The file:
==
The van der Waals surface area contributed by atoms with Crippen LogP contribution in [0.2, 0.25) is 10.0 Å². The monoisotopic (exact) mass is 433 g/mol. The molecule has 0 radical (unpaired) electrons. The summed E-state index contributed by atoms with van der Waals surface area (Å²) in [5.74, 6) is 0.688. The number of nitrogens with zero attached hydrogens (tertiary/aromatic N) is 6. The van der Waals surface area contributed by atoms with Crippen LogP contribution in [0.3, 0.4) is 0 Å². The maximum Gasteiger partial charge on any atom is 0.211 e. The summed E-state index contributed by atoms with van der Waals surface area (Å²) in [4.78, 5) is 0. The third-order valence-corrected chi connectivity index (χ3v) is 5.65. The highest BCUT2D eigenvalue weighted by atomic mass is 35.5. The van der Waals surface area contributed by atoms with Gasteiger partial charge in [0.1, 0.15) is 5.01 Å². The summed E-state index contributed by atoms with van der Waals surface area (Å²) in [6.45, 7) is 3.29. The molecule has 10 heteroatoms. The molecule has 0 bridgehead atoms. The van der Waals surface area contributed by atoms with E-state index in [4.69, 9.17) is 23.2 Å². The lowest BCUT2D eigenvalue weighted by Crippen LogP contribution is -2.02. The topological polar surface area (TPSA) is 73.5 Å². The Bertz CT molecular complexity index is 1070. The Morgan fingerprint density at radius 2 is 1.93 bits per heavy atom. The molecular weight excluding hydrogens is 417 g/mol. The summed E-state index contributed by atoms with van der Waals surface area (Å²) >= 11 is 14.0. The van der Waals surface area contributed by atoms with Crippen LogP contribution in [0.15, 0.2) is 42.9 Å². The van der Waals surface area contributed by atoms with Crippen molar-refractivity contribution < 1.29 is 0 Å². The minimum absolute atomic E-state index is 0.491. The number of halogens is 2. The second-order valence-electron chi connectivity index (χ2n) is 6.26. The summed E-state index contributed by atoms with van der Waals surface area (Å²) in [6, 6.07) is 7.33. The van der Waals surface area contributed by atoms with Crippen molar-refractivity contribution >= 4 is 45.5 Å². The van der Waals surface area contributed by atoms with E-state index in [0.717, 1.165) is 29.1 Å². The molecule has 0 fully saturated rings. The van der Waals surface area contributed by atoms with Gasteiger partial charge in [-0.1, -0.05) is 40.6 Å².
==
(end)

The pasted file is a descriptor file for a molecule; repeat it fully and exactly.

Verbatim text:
The van der Waals surface area contributed by atoms with Crippen LogP contribution in [0.2, 0.25) is 10.0 Å². The monoisotopic (exact) mass is 433 g/mol. The molecule has 0 radical (unpaired) electrons. The summed E-state index contributed by atoms with van der Waals surface area (Å²) in [5.74, 6) is 0.688. The number of nitrogens with zero attached hydrogens (tertiary/aromatic N) is 6. The van der Waals surface area contributed by atoms with Crippen LogP contribution in [0.3, 0.4) is 0 Å². The maximum Gasteiger partial charge on any atom is 0.211 e. The summed E-state index contributed by atoms with van der Waals surface area (Å²) in [4.78, 5) is 0. The third-order valence-corrected chi connectivity index (χ3v) is 5.65. The highest BCUT2D eigenvalue weighted by atomic mass is 35.5. The van der Waals surface area contributed by atoms with Gasteiger partial charge in [0.1, 0.15) is 5.01 Å². The summed E-state index contributed by atoms with van der Waals surface area (Å²) in [6.45, 7) is 3.29. The molecule has 10 heteroatoms. The molecule has 0 bridgehead atoms. The van der Waals surface area contributed by atoms with E-state index in [4.69, 9.17) is 23.2 Å². The lowest BCUT2D eigenvalue weighted by Crippen LogP contribution is -2.02. The topological polar surface area (TPSA) is 73.5 Å². The Bertz CT molecular complexity index is 1070. The Morgan fingerprint density at radius 2 is 1.93 bits per heavy atom. The molecular weight excluding hydrogens is 417 g/mol. The summed E-state index contributed by atoms with van der Waals surface area (Å²) >= 11 is 14.0. The van der Waals surface area contributed by atoms with Crippen LogP contribution in [0.15, 0.2) is 42.9 Å². The van der Waals surface area contributed by atoms with Crippen molar-refractivity contribution < 1.29 is 0 Å². The minimum absolute atomic E-state index is 0.491. The number of halogens is 2. The second-order valence-electron chi connectivity index (χ2n) is 6.26. The summed E-state index contributed by atoms with van der Waals surface area (Å²) in [6, 6.07) is 7.33. The van der Waals surface area contributed by atoms with Crippen molar-refractivity contribution >= 4 is 45.5 Å². The van der Waals surface area contributed by atoms with E-state index in [0.717, 1.165) is 29.1 Å². The molecule has 0 fully saturated rings. The van der Waals surface area contributed by atoms with Gasteiger partial charge in [-0.1, -0.05) is 40.6 Å².